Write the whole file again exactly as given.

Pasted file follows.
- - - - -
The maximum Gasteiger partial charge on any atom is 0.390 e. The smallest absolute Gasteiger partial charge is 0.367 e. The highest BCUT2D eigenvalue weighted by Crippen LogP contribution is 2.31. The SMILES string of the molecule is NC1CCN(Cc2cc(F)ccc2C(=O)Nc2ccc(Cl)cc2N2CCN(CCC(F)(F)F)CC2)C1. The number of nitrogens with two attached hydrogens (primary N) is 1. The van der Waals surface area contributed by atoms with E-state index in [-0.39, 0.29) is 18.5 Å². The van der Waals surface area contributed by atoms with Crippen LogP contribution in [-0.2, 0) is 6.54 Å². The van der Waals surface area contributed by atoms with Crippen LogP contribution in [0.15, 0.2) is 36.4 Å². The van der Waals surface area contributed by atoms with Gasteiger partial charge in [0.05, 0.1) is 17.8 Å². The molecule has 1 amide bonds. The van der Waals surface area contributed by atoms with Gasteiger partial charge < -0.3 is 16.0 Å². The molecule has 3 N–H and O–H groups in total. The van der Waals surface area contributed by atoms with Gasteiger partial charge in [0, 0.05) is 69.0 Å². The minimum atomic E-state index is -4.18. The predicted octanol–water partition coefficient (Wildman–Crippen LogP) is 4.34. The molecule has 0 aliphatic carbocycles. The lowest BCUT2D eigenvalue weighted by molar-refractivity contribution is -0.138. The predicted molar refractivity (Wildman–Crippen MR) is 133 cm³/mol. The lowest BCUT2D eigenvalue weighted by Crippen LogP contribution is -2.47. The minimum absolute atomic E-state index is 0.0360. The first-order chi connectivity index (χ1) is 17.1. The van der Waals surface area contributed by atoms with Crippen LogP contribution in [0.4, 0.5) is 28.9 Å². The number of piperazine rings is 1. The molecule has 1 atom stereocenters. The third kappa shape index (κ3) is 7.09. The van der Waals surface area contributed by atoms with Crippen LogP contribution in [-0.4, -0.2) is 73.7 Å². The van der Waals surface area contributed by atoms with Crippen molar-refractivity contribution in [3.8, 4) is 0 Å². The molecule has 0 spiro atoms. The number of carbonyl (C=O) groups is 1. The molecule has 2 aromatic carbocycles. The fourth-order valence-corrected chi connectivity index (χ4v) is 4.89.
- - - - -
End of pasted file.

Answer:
The maximum Gasteiger partial charge on any atom is 0.390 e. The smallest absolute Gasteiger partial charge is 0.367 e. The highest BCUT2D eigenvalue weighted by Crippen LogP contribution is 2.31. The SMILES string of the molecule is NC1CCN(Cc2cc(F)ccc2C(=O)Nc2ccc(Cl)cc2N2CCN(CCC(F)(F)F)CC2)C1. The number of nitrogens with two attached hydrogens (primary N) is 1. The van der Waals surface area contributed by atoms with E-state index in [-0.39, 0.29) is 18.5 Å². The van der Waals surface area contributed by atoms with Crippen LogP contribution in [-0.2, 0) is 6.54 Å². The van der Waals surface area contributed by atoms with Crippen LogP contribution in [0.15, 0.2) is 36.4 Å². The van der Waals surface area contributed by atoms with Gasteiger partial charge in [0.05, 0.1) is 17.8 Å². The molecule has 1 amide bonds. The van der Waals surface area contributed by atoms with Gasteiger partial charge < -0.3 is 16.0 Å². The molecule has 3 N–H and O–H groups in total. The van der Waals surface area contributed by atoms with Gasteiger partial charge in [0, 0.05) is 69.0 Å². The minimum atomic E-state index is -4.18. The predicted octanol–water partition coefficient (Wildman–Crippen LogP) is 4.34. The molecule has 0 aliphatic carbocycles. The lowest BCUT2D eigenvalue weighted by molar-refractivity contribution is -0.138. The predicted molar refractivity (Wildman–Crippen MR) is 133 cm³/mol. The lowest BCUT2D eigenvalue weighted by Crippen LogP contribution is -2.47. The minimum absolute atomic E-state index is 0.0360. The first-order chi connectivity index (χ1) is 17.1. The van der Waals surface area contributed by atoms with Crippen LogP contribution in [0.4, 0.5) is 28.9 Å². The number of piperazine rings is 1. The molecule has 1 atom stereocenters. The third kappa shape index (κ3) is 7.09. The van der Waals surface area contributed by atoms with Crippen LogP contribution in [-0.4, -0.2) is 73.7 Å². The van der Waals surface area contributed by atoms with Crippen molar-refractivity contribution in [3.8, 4) is 0 Å². The molecule has 0 spiro atoms. The number of carbonyl (C=O) groups is 1. The molecule has 2 aromatic carbocycles. The fourth-order valence-corrected chi connectivity index (χ4v) is 4.89.